I have solved one of the age-old dilemmas of office politics: who should make the tea. Gone are the days of Mad Men's Don Draper sending the sole female team member - Peggy Olsen - off to make the refreshments. No, today we have equality in the form of social media.

I am talking about Makethetea.com, a fantastic website brought to you by those clever marketers over at Cravendale. Constantly arguing over whose turn it is to make the tea? Well, sign up to Makethetea.com, enter your number of sugars and preferred shade, add extra comments such as 'I will only have tea made with tea leaves in a pot' and then create your drinks group. Hit the 'brew now' button and the site randomly selects one of your office colleagues to make the next cuppa.

If only other office issues were as easy to solve. How about Answerthephone.com, where you are randomly selected to answer that constantly ringing phone? I would certainly sign up for a Yourturntobuytheleaving/birthday/newbaby/present.com.

While Makethetea is just a bit of fun, it does put the spotlight on the tensions that exist in workplaces. It also addresses that other mainstay of office politics: hierarchy. Your manager is just as likely to be picked as the office junior. In its small way, it is a stab in the heart of the old organisational structure, urging on the death of the command-and-control style of management. Research last year for HR magazine found that just a third of HR directors thought the old approach would be prevalent in their organisation in five years and nearly a quarter envisaged decentralised power by 2014.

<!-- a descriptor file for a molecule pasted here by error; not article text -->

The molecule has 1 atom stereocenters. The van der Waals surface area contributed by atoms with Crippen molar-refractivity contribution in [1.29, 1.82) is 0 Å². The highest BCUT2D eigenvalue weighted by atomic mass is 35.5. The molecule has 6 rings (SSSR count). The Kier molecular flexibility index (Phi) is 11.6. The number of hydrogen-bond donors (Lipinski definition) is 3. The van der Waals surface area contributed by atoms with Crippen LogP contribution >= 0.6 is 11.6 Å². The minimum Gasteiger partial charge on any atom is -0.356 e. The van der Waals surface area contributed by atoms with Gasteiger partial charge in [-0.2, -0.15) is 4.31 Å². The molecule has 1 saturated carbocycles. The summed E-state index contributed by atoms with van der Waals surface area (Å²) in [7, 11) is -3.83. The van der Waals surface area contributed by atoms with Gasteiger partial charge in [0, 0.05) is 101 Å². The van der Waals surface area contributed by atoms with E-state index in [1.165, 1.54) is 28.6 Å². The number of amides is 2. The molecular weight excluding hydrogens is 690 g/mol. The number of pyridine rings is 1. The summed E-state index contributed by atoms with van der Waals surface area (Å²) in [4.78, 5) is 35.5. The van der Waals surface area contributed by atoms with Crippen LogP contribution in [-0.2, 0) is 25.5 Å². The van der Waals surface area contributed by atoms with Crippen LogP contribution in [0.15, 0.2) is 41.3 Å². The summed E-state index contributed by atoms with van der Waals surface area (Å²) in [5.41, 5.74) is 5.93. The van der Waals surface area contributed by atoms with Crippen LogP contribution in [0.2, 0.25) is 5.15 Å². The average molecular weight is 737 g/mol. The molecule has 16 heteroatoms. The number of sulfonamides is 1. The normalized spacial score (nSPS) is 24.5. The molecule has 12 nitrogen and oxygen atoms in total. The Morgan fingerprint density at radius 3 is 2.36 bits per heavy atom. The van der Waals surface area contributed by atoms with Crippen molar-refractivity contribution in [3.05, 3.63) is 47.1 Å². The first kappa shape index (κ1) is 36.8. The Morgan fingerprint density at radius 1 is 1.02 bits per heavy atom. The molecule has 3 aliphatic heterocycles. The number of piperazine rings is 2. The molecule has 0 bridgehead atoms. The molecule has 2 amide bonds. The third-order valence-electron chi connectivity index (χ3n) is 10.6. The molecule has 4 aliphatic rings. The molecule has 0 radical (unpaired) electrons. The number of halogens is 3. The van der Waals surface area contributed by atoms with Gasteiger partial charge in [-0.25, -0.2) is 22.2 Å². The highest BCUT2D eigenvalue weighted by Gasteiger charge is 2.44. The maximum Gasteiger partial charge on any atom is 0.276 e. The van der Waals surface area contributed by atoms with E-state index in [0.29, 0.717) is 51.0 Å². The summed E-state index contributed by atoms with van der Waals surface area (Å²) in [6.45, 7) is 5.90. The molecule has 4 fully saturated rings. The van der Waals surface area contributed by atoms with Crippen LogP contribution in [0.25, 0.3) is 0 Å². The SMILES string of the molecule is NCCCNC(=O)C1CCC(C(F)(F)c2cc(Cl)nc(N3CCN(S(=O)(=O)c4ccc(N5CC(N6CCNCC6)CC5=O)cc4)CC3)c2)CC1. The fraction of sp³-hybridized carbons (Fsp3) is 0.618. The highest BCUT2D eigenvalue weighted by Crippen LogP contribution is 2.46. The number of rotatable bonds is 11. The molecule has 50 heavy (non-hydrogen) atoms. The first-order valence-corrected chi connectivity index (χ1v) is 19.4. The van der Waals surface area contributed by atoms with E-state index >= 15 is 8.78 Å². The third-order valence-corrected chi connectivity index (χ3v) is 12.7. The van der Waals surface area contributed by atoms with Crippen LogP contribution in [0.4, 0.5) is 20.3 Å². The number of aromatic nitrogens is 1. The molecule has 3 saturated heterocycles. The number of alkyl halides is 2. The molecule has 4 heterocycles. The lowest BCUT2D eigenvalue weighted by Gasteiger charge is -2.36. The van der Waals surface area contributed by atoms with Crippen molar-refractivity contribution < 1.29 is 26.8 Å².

So will the future be more like the social media model on which Makethetea is based? Will companies be collaborative structures made up of networks of people empowered to put forward their views and take decisions? Well, the command-and-control model is still prevalent in 85% of organisations today and a whopping 95% of issues are escalated up the hierarchical ladder. But there are compelling reasons for change.

Last month the Work Foundation announced results of a two-year study into leadership, which included interviews with Unilever and Tesco, among others. Its conclusion is clear: it is a people-centred approach to leadership, rather than a controlling one, that results in outstanding company performance.

Gladstone once said: "If you are cold, tea will warm you. If you are too heated, it will cool you. If you are depressed, it will cheer you. If you are excited, it will calm you." I suggest for workers in the future we can now add 'it will empower you' while for business performance 'it will improve you'.

Siân Harrington is editor of Human Resources magazine